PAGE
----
Once you’ve got some bases in French, I recommend you start trying reading French books and magazines.
Why read French books?
- Reading French books will help you reinforce and learn French: as you see the sentences, you will passively absorb French grammar with the way sentences are structured/worded. I encourage my students to read, and I did notice dramatic improvements in every French skill among those of them who have picked up reading as a regular activity.
- You will expand your French vocabulary, learn new words.
- It is entertaining. As you gain confidence with reading French books and start to accept not to understand every single word, reading in French can become a hobby more than a learning task.Some of my students have become so addicted to reading French literature (in French, of course) that they may soon be more knowledgeable than me about it! I don’t mind this at all, on the contrary I’m so proud that they are loving it and I truly admire them for choosing to discover Sartre, Camus or Rimbaud in the original language!
- It’s a true immersion into French culture. You can have access to the original words and writing style of French authors, giving you an authentic insight into French literature.
- It’s rewarding. In addition to improving your French, you will get a great sense of pride and achievement.
When I was living in Beijing, I once bought a simplified version of “The Wizard of Oz” in Chinese (okay, that’s not Chinese literature!). On my next private Chinese class, I showed the book to my teacher and said: “I want to read it!”. I remember from the look of her facial expression, her widened eyes and raised eyebrow, that she thought it may be too difficult! But I insisted: this was what I wanted to do during our lessons.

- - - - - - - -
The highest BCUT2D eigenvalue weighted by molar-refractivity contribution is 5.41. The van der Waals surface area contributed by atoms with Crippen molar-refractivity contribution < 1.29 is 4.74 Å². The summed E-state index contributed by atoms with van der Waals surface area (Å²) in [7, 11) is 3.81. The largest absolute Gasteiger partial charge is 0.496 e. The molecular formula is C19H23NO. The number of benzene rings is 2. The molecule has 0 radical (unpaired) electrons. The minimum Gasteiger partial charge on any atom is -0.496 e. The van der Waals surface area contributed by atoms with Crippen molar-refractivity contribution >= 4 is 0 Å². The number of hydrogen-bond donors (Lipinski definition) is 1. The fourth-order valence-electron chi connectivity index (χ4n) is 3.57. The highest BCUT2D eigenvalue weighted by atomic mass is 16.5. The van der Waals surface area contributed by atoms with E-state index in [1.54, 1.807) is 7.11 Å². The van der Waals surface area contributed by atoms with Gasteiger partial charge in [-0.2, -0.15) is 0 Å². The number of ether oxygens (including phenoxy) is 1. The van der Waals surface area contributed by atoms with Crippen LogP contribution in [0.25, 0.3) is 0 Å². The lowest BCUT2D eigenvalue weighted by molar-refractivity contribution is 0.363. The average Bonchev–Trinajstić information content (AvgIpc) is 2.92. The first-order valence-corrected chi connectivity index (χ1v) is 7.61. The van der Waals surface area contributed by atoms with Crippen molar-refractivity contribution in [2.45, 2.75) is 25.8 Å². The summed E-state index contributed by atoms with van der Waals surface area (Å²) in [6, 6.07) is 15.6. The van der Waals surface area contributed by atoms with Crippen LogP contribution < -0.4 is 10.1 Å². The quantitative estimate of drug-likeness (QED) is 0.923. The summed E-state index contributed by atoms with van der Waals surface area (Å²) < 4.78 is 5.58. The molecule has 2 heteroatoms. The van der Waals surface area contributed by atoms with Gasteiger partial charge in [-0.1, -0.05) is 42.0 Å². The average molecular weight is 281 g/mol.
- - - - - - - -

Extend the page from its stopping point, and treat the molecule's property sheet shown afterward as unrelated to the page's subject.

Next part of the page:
At the beginning, I was very slow and a bit overwhelmed by the hundreds of Chinese characters dancing in front of my eyes. I had to memorise them all!. It would take me 6 hours to read one page.
By the time we reached the end of the book, I could read a page in under 5 minutes. Getting to the end of the novel filled me with pride and excitement! I had done it! And so can you 🙂
What basic requirements should I meet before starting to read in French?
You can start reading at an upper-beginner level:
You’ve touched on the past (passé composé & imparfait), present and future tenses. Of course, you don’t need to do any conjugation when you read, but it will help if you can identify which verbs are used and in which tense.
You know enough vocabulary to follow a conversation related to familiar/everyday life topics.
You could play “I spy”, i.e you are able to name most objects and things around you.
Where to start with reading in French?
I’ve created a French reading list of books I personally recommend to my students.
Short texts with images (the best French books for beginners)
Start with them rather than with a 1,000 page novel!